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Old 09-03-07, 01:45 PM   #1
Daily Commute
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Enough! Don't play ID games with cops.

The following is a comment that pops up from time to time, I left it blank because I want to pick on the idea, not the person who made it:

Quote:
Originally Posted by Omitted
I didn't read the whole thread - but i have to ask - did he try to ticket your DRIVERS liscense?? He shouldn't have been able to because you were not operating a motor vehicle. You do not need a drivers license to ride a bike and if I were you and the trooper wanted to issue me a citation, I would not have provided anything to him but my first and last name NOTHING else. If he was a real bad adititude case then I wouldn't have even provided him with that information.
No matter what you think of how cyclists should ride on the road, it's just plain stupid to play ID games with cops when pulled over, even when you are right and the cop is wrong. Basically, if the cop has reason to think you've violated the law, the cop has has the right to identify you. If you play ID games, you can end up in a holding cell while the cop tries to figure out who you are. If you lie, you can turn a minor traffic infraction into a serious crime (ask Martha Stewart).

The only exception is true civil disobedience. Even then, you should expect to pay the price for your silence--time in jail until they figure out who you are.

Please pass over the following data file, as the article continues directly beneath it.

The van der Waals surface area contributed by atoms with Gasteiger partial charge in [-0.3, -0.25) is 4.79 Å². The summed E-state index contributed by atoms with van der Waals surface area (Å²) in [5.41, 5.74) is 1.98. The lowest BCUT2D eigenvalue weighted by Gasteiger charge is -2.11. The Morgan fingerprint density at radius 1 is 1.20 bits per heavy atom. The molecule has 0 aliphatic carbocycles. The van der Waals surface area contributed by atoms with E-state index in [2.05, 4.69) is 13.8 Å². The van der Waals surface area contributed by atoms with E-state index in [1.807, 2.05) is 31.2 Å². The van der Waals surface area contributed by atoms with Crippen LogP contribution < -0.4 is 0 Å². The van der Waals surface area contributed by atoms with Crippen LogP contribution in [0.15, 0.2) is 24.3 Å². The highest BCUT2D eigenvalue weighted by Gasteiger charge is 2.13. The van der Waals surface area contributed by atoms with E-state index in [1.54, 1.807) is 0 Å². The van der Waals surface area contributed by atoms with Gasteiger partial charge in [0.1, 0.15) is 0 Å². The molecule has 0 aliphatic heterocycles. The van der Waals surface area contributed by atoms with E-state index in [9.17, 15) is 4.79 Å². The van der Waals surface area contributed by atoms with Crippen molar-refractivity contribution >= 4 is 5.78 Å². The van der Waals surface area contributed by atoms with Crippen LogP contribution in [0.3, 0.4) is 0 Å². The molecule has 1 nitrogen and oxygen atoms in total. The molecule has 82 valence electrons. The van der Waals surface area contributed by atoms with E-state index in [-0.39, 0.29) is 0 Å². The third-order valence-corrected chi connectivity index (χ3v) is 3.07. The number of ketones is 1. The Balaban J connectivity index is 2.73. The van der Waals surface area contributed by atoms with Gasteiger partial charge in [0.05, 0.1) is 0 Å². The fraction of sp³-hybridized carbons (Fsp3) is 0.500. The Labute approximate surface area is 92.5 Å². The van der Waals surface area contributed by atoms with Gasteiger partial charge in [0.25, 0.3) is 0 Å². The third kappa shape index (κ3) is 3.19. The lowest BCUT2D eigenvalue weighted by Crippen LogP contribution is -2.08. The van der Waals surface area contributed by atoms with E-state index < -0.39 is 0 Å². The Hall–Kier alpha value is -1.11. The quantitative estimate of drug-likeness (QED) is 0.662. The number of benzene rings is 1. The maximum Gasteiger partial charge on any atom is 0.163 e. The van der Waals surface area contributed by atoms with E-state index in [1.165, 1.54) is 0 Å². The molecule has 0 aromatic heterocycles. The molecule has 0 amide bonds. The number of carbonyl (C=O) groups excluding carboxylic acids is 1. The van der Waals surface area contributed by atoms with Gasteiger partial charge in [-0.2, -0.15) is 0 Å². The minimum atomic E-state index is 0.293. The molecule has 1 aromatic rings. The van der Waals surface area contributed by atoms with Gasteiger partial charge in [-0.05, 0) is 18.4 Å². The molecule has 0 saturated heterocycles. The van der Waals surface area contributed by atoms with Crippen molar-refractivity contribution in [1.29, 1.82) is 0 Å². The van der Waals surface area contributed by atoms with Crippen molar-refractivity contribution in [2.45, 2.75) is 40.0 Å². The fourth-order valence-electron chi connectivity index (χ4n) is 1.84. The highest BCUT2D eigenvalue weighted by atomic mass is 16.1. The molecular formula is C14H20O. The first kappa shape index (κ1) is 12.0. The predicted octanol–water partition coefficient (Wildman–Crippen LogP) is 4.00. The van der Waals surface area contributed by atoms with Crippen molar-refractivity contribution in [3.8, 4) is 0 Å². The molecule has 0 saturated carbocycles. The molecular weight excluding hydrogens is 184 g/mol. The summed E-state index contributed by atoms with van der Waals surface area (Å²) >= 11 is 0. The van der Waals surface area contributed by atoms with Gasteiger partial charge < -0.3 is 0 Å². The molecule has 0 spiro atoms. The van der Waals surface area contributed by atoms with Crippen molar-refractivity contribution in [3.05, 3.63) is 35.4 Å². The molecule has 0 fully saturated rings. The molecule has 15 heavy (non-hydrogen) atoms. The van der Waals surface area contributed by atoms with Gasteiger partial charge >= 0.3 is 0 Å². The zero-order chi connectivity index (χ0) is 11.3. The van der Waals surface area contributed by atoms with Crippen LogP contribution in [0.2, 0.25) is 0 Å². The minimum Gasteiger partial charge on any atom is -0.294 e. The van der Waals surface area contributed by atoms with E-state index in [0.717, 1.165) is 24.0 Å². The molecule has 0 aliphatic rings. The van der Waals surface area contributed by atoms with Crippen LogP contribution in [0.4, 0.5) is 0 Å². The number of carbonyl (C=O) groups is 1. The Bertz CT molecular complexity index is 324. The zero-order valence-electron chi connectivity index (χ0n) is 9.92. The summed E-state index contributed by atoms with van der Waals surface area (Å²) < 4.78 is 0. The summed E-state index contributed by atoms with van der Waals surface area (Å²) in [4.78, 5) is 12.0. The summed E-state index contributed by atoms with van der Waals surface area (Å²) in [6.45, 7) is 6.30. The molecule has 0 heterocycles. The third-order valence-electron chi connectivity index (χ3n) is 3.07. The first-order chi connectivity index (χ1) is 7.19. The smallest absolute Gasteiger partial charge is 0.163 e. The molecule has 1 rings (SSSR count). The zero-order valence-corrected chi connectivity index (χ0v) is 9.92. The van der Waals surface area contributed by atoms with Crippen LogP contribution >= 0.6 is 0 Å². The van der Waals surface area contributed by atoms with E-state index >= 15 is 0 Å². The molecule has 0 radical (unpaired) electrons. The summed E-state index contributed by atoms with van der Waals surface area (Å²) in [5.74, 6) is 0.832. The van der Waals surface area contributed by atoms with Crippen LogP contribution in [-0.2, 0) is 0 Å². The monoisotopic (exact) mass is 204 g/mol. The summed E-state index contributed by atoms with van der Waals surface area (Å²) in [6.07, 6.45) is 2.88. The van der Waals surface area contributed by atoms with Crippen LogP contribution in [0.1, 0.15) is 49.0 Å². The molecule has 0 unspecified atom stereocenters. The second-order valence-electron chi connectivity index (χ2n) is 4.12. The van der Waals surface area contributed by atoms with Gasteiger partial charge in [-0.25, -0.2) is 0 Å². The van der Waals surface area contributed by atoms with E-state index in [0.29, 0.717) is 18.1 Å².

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Old 09-03-07, 01:48 PM   #2
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if you don't have a drivers license and you are pulled over what do they do
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Old 09-03-07, 02:02 PM   #3
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Originally Posted by mtnbk3000 View Post
if you don't have a drivers license and you are pulled over what do they do
That's one reason it's a good idea to carry some sort of ID that you think a cop would respect. If I didn't have a license, I'd carry a work or school ID. If I got pulled over with no ID, I'd just do the best I could to convince the cop I really didn't have an ID and that I am who I am. I'd be especially polite and respectful, saying "Yes, officer," "No, Officer," "Thank you, officer" a lot. But having an ID is better.
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Old 09-03-07, 02:28 PM   #4
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Also, I don't know about other states, but the BMV in Ohio issues state IDs, that have the same function as a driver's license for identification purposes, but don't give any privileges.
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Old 09-03-07, 02:29 PM   #5
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This has nothing to do with A&S.
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Old 09-03-07, 02:32 PM   #6